REPORT THIS POST AS INAPPROPRIATE |  Date Jun. 13 2012 11:47:13
 
fm1328

 

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RE: About rosettes (in reply to Richard Jernigan

Stunningly beautiful ! Thanks for sharing it.
  REPORT THIS POST AS INAPPROPRIATE |  Date Jun. 15 2012 18:27:44
 
fm1328

 

Posts: 3
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RE: About rosettes (in reply to Gimar

Well I definitely envy you. I've read and watched so many but never succeeded in building mosaics mentally let alone practically.
  REPORT THIS POST AS INAPPROPRIATE |  Date Jun. 15 2012 18:30:04
 
estebanana

Posts: 8672
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RE: About rosettes (in reply to Andy Culpepper

Here's an outtake photo from the next rosette video which should be edited and ready to show in a few days.
I'm going to go further into the inlay process.



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  REPORT THIS POST AS INAPPROPRIATE |  Date Aug. 17 2012 19:56:59
 
Leñador

Posts: 5237
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From: Los Angeles

RE: About rosettes (in reply to Andy Culpepper

Cant wait for the video! The last one was great. Rosettes may as well be magic as far as I'm concerned.

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  REPORT THIS POST AS INAPPROPRIATE |  Date Aug. 17 2012 20:33:25
 
ralexander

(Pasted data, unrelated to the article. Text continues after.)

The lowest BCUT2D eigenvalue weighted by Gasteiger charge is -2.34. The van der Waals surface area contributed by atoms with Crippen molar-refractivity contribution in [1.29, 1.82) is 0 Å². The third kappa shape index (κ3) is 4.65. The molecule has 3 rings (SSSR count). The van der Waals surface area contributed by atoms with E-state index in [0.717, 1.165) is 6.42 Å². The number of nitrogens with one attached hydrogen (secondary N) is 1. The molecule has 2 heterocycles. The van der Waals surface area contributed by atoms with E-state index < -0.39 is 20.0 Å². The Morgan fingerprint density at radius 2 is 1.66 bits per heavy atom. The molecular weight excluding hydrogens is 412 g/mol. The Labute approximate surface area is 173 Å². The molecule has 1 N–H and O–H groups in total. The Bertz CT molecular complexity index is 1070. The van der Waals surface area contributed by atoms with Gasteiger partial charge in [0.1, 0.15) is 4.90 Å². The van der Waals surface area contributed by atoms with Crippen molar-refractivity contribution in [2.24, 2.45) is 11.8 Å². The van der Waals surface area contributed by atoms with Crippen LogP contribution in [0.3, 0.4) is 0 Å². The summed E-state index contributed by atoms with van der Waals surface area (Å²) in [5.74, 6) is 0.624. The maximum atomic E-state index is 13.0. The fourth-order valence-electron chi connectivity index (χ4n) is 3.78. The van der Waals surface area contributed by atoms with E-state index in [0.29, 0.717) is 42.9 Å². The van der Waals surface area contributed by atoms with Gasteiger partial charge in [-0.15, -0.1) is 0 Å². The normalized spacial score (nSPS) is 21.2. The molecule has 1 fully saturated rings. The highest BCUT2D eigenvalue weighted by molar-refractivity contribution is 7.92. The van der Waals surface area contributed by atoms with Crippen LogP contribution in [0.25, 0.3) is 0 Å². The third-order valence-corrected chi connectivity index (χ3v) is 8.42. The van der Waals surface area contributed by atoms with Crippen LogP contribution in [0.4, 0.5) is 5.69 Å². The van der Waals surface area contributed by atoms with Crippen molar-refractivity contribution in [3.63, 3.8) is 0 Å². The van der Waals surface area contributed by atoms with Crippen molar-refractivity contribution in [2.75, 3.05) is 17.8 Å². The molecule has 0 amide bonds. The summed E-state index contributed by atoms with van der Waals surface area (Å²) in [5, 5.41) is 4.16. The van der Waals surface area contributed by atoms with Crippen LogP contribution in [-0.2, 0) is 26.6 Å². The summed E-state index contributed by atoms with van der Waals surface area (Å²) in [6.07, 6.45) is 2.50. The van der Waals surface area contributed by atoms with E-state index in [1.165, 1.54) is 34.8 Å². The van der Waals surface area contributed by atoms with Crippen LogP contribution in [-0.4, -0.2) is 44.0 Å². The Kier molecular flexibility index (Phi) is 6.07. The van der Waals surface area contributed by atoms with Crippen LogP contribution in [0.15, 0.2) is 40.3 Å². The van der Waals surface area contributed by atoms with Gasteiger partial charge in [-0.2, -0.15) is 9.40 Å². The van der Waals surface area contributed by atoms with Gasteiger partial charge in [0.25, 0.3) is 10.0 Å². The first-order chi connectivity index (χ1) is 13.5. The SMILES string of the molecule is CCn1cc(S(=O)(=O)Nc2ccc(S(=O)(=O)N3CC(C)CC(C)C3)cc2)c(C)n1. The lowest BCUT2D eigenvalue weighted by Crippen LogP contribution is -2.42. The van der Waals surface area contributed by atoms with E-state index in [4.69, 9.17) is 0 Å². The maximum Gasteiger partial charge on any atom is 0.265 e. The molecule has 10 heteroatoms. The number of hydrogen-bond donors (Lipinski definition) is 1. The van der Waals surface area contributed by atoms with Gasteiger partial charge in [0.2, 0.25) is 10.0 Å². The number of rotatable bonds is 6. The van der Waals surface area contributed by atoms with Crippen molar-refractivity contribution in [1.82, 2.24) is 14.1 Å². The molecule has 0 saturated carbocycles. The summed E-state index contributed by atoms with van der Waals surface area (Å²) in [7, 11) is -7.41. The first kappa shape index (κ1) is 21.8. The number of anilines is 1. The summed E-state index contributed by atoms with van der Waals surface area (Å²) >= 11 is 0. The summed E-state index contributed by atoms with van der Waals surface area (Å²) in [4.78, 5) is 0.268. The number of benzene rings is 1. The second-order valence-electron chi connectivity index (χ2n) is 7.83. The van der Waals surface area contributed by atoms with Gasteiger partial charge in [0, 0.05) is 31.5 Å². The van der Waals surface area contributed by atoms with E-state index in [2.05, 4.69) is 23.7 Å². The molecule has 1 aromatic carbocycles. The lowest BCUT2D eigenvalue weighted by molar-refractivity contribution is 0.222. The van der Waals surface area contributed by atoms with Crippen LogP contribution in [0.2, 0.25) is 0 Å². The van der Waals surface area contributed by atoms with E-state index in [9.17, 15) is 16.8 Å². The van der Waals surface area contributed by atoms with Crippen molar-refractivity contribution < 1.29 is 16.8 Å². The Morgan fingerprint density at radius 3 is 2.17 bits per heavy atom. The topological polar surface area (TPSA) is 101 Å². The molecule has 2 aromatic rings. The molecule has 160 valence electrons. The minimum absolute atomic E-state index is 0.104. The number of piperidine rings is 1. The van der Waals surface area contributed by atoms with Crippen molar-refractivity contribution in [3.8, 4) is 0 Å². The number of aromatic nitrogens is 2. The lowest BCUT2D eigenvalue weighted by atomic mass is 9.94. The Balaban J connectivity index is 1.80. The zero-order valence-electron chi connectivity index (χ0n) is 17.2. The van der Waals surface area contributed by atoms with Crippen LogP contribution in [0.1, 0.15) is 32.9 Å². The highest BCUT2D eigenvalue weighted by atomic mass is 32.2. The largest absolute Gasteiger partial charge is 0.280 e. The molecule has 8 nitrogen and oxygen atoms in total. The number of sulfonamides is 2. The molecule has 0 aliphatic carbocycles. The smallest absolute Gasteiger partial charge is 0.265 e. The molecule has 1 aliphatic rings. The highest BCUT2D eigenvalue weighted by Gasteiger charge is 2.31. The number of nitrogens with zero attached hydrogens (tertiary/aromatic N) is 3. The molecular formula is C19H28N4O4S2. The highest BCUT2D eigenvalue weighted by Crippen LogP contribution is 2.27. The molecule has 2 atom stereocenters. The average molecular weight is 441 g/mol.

Posts: 797
Joined: Jun. 1 2010
From: Halifax, Nova Scotia

RE: About rosettes (in reply to Andy Culpepper

quote:

Cant wait for the video! The last one was great. Rosettes may as well be magic as far as I'm concerned.


haha +1

Just found out the rosette that Stephen posted above is all mine!! Muhahahahahah! Wow, I really love it These oud inspired rosettes are special IMO.
  REPORT THIS POST AS INAPPROPRIATE |  Date Aug. 18 2012 12:41:09
 
Flamingrae

 

Posts: 218
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RE: About rosettes (in reply to Janne H

Small batch of new ones for me using what I have to hand. Got a job lot of the herring bone binding so I made up some new tiles to go. Maybe a little dark overall, but it's all an ongoing process of variations upon a theme. Oh, and a simple soundport decoration which is a new direction - blimey they do push the sound up toward you.









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  REPORT THIS POST AS INAPPROPRIATE |  Date Feb. 4 2014 0:24:50
 
estebanana

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RE: About rosettes (in reply to Andy Culpepper

Like rosette #2 a lot a good job putting the tiles and rim around the sound port, that is not easy on a compound curve surface. I like your feeling for dark colors, I'm going to go into grey-black-blue-silver soon.

I lifted this off the internet, but Manuel de la Chica is inspiring. His tile designs are nutty like tiny crossed golf clubs and stuffed doll crazy eyes.



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  REPORT THIS POST AS INAPPROPRIATE |  Date Feb. 4 2014 0:45:21